India can benefit from improving its integration with global markets.

Perhaps it is a case of Blood,Sweat and Tears.

What goes up must come down
Spinnin’ wheel got to go ’round

There was of course the domestic issue created by the demonetisation debacle not that long ago but the real achilles heel for India is oil. Something of a perfect storm has hit it where the oil price has risen by 40% over the past year and more recently that has been exacerbated by a stronger US Dollar.

So both the economic and Rupee issues seem as much to do with energy policy as conventional economics. Can India find a way of weaning itself off at least some of its oil dependency?

Me on CoreFinance TV


9 thoughts on “India is counting the cost of its crude oil dependency

  1. Hello Shaun,

    its a problem for China too, like us their oil fields are getting old. At least India has some coal but if we go down the route of we can burn ours because the West ( Britain in particular ) burnt theirs then yes we will get a change in climate ( even if you don’t think going from 0.3 % to 0.4% makes much of a difference) .

    If you discount climate changes then think about the investment in all that coal fired power stations that produce smog , then you find reserves of coal get short and the price goes up for that too….

    We have a similar issue – look at the cost of us buying oil that back in 1998 that we paid for with our excess production from the North Sea, now we can’t , we just print paper ……

    oh windmills ! yah that will get them off oil – no, it didn’t for us – we started burning coal again , and lots of Nat gas too.

    so can India frack for gas ?

    cheaper to build , quick too, but will there be enough gas to go around ? ( yes the US of A exports gas but enough ? from quick depleting fields? )

    interesting times


    PS : presuming we can get out of this hand cart , the populations of SE Asia will be the big economic center of the world , not the West

    • Hi Forbin

      At first I was thinking of this as perhaps a story about renewable energy but as you say it might help but with current technology it doesn’t work as The Diplomat explained back in April.

      “While installed renewable capacity is growing rapidly, it has so far underperformed expectations. Neither wind nor solar can replace coal as a supplier of baseload power in the near future, especially while energy demand growth outpaces supply and battery storage remains prohibitively expensive.”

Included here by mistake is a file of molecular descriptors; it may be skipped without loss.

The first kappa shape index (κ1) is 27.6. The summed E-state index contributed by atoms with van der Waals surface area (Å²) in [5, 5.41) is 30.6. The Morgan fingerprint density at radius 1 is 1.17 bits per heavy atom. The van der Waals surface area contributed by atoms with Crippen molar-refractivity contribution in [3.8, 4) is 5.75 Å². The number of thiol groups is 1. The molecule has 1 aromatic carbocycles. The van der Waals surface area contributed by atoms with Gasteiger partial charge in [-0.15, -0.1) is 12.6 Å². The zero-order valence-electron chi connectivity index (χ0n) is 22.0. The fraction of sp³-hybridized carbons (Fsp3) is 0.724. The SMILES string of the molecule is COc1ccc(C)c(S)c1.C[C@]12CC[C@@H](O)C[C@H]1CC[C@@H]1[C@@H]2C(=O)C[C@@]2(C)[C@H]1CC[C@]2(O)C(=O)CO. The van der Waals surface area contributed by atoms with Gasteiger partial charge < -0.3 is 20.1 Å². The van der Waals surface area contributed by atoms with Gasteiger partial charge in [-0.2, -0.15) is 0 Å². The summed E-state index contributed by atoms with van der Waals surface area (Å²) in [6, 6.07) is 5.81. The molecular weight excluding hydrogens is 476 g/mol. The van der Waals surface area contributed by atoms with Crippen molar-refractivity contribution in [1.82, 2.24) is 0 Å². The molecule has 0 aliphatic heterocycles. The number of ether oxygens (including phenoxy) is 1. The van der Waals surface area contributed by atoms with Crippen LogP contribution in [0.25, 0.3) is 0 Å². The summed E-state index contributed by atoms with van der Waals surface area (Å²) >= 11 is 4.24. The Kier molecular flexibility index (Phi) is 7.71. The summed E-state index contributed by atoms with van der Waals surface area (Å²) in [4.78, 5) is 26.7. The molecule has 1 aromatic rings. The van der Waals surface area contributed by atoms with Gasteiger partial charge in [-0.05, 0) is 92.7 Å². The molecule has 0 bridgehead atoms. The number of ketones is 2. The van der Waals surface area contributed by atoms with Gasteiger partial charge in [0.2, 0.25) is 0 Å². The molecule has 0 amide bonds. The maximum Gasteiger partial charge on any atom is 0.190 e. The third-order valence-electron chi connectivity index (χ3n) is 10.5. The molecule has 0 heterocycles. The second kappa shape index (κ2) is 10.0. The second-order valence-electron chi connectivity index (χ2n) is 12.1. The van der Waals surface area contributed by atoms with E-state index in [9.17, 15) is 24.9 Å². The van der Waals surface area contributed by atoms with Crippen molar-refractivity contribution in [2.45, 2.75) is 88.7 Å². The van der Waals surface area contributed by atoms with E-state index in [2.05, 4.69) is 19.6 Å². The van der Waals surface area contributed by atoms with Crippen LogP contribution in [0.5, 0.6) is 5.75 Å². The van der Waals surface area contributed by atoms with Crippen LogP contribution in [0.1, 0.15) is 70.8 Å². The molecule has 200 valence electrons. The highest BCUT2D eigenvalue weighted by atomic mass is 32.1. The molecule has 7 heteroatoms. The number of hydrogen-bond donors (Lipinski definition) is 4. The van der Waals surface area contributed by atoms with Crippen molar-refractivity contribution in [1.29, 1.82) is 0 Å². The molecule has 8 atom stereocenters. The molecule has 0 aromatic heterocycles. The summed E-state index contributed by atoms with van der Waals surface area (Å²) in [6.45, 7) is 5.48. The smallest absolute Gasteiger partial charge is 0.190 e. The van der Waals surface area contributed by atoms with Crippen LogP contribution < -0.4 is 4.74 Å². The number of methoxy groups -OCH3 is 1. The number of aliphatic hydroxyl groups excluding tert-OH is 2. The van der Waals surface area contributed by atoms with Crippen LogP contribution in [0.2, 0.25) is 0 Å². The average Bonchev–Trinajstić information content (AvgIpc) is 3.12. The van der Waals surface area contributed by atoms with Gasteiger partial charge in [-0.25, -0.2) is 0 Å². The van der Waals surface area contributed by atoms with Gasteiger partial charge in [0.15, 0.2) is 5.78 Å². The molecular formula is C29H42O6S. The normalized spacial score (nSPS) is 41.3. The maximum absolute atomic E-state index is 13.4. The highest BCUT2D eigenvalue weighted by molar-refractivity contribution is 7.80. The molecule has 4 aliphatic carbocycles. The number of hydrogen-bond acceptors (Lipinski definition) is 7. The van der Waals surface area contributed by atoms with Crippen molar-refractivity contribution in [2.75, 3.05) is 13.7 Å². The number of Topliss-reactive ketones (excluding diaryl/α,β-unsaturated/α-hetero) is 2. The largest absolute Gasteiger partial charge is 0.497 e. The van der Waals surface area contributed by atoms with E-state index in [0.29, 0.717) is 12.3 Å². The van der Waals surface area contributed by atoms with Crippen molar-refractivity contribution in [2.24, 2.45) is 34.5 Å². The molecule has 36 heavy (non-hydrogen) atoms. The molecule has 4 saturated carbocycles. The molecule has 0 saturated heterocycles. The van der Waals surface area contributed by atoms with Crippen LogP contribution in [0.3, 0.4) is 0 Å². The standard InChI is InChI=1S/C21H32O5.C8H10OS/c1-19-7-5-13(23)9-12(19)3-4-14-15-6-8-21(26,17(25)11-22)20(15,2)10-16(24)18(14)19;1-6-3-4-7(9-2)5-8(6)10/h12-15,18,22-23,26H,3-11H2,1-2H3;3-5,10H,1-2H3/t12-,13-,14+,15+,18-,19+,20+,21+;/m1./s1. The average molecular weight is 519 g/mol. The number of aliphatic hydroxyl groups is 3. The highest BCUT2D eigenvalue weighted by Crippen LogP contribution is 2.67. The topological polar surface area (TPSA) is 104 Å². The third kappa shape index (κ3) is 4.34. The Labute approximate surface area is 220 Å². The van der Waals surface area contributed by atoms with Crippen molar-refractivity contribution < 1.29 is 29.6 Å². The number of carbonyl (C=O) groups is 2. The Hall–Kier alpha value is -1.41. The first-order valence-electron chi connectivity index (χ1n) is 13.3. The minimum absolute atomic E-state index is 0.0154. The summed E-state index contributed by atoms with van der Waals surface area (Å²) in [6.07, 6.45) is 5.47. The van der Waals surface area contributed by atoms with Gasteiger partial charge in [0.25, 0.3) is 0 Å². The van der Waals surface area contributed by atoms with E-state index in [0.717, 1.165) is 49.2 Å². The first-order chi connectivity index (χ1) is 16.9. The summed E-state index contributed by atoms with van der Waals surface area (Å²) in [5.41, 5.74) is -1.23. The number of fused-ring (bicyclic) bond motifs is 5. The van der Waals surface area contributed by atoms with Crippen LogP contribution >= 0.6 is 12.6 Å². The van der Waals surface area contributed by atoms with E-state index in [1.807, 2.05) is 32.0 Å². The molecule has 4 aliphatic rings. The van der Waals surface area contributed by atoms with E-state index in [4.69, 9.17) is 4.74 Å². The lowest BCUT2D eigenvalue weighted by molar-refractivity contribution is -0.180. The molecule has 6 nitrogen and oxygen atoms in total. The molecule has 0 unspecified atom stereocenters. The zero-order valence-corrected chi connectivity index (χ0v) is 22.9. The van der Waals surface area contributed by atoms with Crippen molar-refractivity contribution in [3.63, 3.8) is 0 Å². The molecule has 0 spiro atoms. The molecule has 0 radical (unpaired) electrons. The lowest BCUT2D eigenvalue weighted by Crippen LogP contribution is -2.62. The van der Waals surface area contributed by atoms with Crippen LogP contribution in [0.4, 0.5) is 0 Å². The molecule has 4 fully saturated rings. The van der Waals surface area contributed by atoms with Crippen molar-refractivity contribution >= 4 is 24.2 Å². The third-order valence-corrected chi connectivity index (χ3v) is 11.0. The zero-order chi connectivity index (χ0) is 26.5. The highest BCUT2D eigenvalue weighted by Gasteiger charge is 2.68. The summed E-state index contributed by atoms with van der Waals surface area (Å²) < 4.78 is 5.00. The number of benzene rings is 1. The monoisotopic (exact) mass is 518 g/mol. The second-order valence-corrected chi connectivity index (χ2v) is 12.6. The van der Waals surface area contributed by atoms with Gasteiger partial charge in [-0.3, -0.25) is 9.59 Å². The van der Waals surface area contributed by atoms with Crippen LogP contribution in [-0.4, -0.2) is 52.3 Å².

They end up pretty much at your coal point.

      “According to India’s Draft National Energy Policy, energy demand in 2040 will be 4.5 times greater than 2012 levels as India remains the biggest driver of global energy demand. While India relies heavily on imports for oil, the country sits on coal reserves ranking among the top five in the world. That helps explain why coal will still meet over 40 percent of Indian energy needs three decades from now.”

      This is quite something.

      “Many families without electricity cook food on wood or dung fires which emit toxic fumes, killing an estimated 1.3 million Indians a year.”

  2. It is simply amazing watching the effect of a strong dollar. Whether it’s Turkey or India, it seems to cause extraordinary stress.
    Thanks, Shaun, for pointing all this out as I haven’t seen a single article about India’s woes until this one

  3. India has always been quite an interesting one for me. I remember it being said years ago that the Chinese know how to sell things, but the Indians know how to make money, plus Friedman’s comments about the British-imposed bureaucracy holding India back (until the reforms around 2000) . Then when I was taking my MBA in 2003, I was working for Pearl Assurance – I had many calls from OAPs, who had been had over by some IFA, who had persuaded them to put their life savings into dot.bombs, but just as many from Jack the lads, who just wanted to hear how much their Indian and Chinese shares were worth compared with the purchase cost, which they had “forgotten”. With a rising population and burgeoning middle class, including lots of engineers (who learn German rather than English, which tells you something) , it did seem set fair for them, but of course, any rising industrial power needs more resources than it has – like the UK and USA – but India was going to have problems building an empire! Their interest rate seems quite sensible and it is 2% above inflation, so the FX was the only risk. Higher rates also mean there are no Chinese/Irish/Spanish ghost town developments.

    When I was at Maersk in 89, a bunch of Indians wanted to buy a quite old, small LNG carrier to increase their expertise in this area, not least as major producers in the Gulf were not far away. In early 2001, there was an article in the Economist about how the best route to carry LNG from the central Asian republics to western markets was over Afghanistan to ports in Pakistan. The US was not just fighting Islamic terror when it invaded Afghanistan, not least as negotiations were already in hand between US oil companies and the Taliban to do precisely this. Ever wondered what happened? The Yanks signed a deal to build in 2002 but abandoned the pipeline in 2005. It has been revived as TAPI – I standing for India with all the talk being of supplying south Asia with the Taliban bought off. So, resources are India;s Achilles heel, albeit access is not a problem, more the cost. If there is a world downturn, (Sky put up an interesting item on how many holders are dumping US bonds and the Daily Heil is getting worried about UK house prices), the cost of crude and gas will fall, so maybe this is not such an issue for India at least in the short term? Worth a few rupees even if the growth of the 2000s has faded.

    • Hi David

      What struck me looking at the issue was the scale of it. There are now over 1.3 billion Indians and many do not even have electricity. So looking ahead there is going to be enormous demand but unless there is a “something wonderful” energy supply moment 2001 A Space Odyssey style where is the supply going to come from?

      • Looks like LNG will be a big component – Malaysia, Australia and Qatar are within easy reach (Indonesia will soon be a net importer) plus TAPI.